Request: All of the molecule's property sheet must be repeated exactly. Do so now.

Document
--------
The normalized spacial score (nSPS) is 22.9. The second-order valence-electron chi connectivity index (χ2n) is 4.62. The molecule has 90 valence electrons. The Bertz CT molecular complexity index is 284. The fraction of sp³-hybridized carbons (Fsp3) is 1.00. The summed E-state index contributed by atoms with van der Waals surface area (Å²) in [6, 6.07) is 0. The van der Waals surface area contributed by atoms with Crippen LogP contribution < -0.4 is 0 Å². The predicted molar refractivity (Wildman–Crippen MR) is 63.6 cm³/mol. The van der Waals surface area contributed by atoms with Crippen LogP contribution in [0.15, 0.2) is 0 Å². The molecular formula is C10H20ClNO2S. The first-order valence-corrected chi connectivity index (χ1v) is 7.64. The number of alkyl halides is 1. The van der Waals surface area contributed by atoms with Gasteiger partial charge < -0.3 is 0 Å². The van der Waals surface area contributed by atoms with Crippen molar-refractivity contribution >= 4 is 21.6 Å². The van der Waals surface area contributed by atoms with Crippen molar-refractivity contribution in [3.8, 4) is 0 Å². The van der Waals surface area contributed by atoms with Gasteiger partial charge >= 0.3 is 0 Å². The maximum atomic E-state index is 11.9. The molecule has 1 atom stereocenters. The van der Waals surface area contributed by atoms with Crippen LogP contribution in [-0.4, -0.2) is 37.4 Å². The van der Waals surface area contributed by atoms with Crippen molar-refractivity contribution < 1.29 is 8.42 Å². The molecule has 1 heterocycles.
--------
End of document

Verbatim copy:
The normalized spacial score (nSPS) is 22.9. The second-order valence-electron chi connectivity index (χ2n) is 4.62. The molecule has 90 valence electrons. The Bertz CT molecular complexity index is 284. The fraction of sp³-hybridized carbons (Fsp3) is 1.00. The summed E-state index contributed by atoms with van der Waals surface area (Å²) in [6, 6.07) is 0. The van der Waals surface area contributed by atoms with Crippen LogP contribution < -0.4 is 0 Å². The predicted molar refractivity (Wildman–Crippen MR) is 63.6 cm³/mol. The van der Waals surface area contributed by atoms with Crippen LogP contribution in [0.15, 0.2) is 0 Å². The molecular formula is C10H20ClNO2S. The first-order valence-corrected chi connectivity index (χ1v) is 7.64. The number of alkyl halides is 1. The van der Waals surface area contributed by atoms with Gasteiger partial charge < -0.3 is 0 Å². The van der Waals surface area contributed by atoms with Crippen molar-refractivity contribution >= 4 is 21.6 Å². The van der Waals surface area contributed by atoms with Crippen molar-refractivity contribution in [3.8, 4) is 0 Å². The van der Waals surface area contributed by atoms with Gasteiger partial charge >= 0.3 is 0 Å². The maximum atomic E-state index is 11.9. The molecule has 1 atom stereocenters. The van der Waals surface area contributed by atoms with Crippen LogP contribution in [-0.4, -0.2) is 37.4 Å². The van der Waals surface area contributed by atoms with Crippen molar-refractivity contribution < 1.29 is 8.42 Å². The molecule has 1 heterocycles.